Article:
Saturday, 4 September 2010

Handkerchief, magnet and spanner

I NEVER knew my grandfather. Like so many, I was deprived of that privilege by Hitler.
And arguably, in my particular case, by the rigidity of the Royal Navy and obtuseness of one medical officer.
A studio portrait, taken in May 1922, of Clive and Vera Semmens with their infant son George (my father)There were special circumstances. Perhaps, when one looks at individual cases, circumstances are always special.
Growing up, I was only dimly aware my grandfather had ever existed. Now, through that curious way things have of trickling down through families, I have hundreds of photos he took, dating back to 1912.
No doubt it is from him, via my father, that I inherited my fascination with photography.
As a child I knew the photos, not by him but of him, that hung on my grandmother’s walls.
The one of him probably about 30, already a little gaunt, in naval uniform. The other elderly, grey-haired, in the vegetable garden behind their little terraced house in London.
Elderly? He was two years younger when he died than I am now.
But that was already a lot older than most of the men who were sent to war.
Clive Semmens was 50, and newly toothless, when he was called up in 1939.
This I have learned only now, through acquiring a handful of old pocket diaries – his and my grandmother’s.
The waterfront in Shanghai, taken by Clive Semmens from the rail of HMS Emerald in about 1924Mostly they record only such mundane things as meetings, lists of letters sent and received, rent paid, vegetables planted.
In his case there are also times of sailings – “Weighed anchor Gibraltar 10.30” or “Anchored Shanghai 5.10a.m.”
One day in 1926 he notes: “Tried to get to Stamboul.”
The following day he records: “Got to Stamboul.” There is no note of what he made of the place (now known as Istanbul), though I have a dozen photos he took there (including the one below) – as I have of Gibraltar, Shanghai and many other exotic places.
It was in 1905, as a 16-year-old, that he followed his two elder brothers into the Navy.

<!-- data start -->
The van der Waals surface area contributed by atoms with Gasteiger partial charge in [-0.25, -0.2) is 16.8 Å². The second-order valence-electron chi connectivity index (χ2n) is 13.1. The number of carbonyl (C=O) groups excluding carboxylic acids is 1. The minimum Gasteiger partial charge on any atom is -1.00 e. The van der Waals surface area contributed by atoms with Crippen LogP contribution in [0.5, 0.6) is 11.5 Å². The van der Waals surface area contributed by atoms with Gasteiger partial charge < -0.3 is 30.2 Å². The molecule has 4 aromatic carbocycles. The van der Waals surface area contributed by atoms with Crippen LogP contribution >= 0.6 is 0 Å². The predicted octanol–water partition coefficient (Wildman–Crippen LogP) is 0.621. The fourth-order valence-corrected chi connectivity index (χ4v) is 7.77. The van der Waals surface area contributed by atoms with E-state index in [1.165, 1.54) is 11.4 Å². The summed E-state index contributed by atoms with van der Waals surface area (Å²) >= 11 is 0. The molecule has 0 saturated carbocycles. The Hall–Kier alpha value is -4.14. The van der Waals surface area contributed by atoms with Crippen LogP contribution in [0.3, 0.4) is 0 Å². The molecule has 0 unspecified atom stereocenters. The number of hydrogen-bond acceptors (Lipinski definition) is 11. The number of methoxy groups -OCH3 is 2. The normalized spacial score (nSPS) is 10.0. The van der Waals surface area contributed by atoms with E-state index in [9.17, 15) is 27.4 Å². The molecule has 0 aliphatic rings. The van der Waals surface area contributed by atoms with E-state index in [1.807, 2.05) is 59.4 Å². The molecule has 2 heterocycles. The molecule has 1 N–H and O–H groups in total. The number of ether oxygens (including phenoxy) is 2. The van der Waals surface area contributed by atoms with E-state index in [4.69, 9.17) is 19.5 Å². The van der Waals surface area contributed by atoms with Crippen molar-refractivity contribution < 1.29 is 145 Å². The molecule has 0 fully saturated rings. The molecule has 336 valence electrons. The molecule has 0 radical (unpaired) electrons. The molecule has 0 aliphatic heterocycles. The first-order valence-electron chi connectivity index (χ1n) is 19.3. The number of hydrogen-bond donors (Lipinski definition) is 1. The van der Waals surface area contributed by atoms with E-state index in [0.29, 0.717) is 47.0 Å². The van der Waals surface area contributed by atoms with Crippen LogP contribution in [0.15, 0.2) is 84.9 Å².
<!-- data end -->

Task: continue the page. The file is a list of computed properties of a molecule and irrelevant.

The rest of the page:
The Hagia Sofia mosque in Stamboul (Constantinople), pictured by Clive Semmens in 1914Though he never conquered his sea-sickness, and always refused his rum ration, he remained in service up to 1929 in the engine-room of successive vessels.
But it is my grandmother’s diaries for 1939 and 1940 that have shed a new and poignant ray of light.

“Saturday, August 19, 1939: Clive’s holidays started.

“Tuesday 22: Went by car to Rustington. Picked some sloes and blackberries on the way. Lovely weather.

Boy artificer Clive Semmens in his first naval uniform at age 16 in 1905
“Wednesday 23: Clive received a telegram recalling him to barracks owing to international situation. Has to rejoin by noon tomorrow. Clive had the last tooth out.

"Thursday 24: Clive left home 8am to join the barracks. With his mouth still bleeding and not a tooth in his mouth he is passed as dentally fit and sent to a destroyer the same night!”

It was ten years since he had completed 24 years in the Navy, including active service throughout the First World War (pic below). Now, after a decade in civvy street as a radio engineer, he was back below decks as a “naval pensioner under 55”.

For the first few months of war he was on almost constant patrol in the Channel, escorting troop ships and clearing mines.
By an odd chance, he was home on his first leave at the time of the Dunkirk evacuation. The diary for these days includes more mundane detail than at almost any other time.
A naval engagement - or more likely exercises - hot at sea by my grandfather, Clive Semmens, from the deck of his vessel during the First World War

“Thursday, May 16, 1940: Clive’s leave started at noon; left Chatham 1.30pm, arrived home, after shopping in Greenford, about 4.30.

“Friday 17: Clive planted two rows haricot beans, one blackcurrant, 12 celery plants. Went to do shopping in the car.

“Sunday 19: Windy, warm, sunshine all day. Planted out one marrow, four cucumbers. Clive worked all day in the garden.

“Tuesday 21: Bright, sunny but windy. Went for a ride to Burnham beeches in the afternoon, had picnic tea there.

“Monday 27: Helped Clive to earth up the air raid shelter.

“Tuesday 28: Spent a few hours in the garden with Clive. Last day of his leave. Position very serious.

“Wednesday 29: Clive went back to his ship. I went to the station with him. Fine at first, clouds gathering in the afternoon. Late in the afternoon thunderstorm. Washed, dried and ironed.

“Friday June 7: Letter from Clive. Posted one to him.

“Sunday 9: Heaviest thunderstorm of the season. First of own strawberries for dinner. After the rain air raid shelter has several inches of water.

“Monday 10: Baled water out of the air raid shelter, hoed the onions.”

Added later in different ink: “Clive’s ship bombed off Le Havre, two bombs explode in the Engine Room. Clive injured.

“Tuesday 11: 8.30p.m. Telegram informing of Clive having been injured on war service.

“Wednesday 12: 4.15p.m received telegram informing of his having been admitted to Haslar Royal Naval Hospital, Gosport, seriously ill with injuries. Left at once for Gosport, arrived there about 9pm and told he is dead.

“Saturday 15: Clive buried at Gosport Naval Hospital at 11am with Naval Honours. Dorothy and Jim came, by car. Sis and Percy arrived just in time for the funeral. From a talk with the lieutenant of his ship I found Clive was conscious after the explosion.

“Wednesday, August 7: Received from Haslar Hospital Clive’s last-minute things – dentures, matches, cigarettes, handkerchief, magnet and spanner.”

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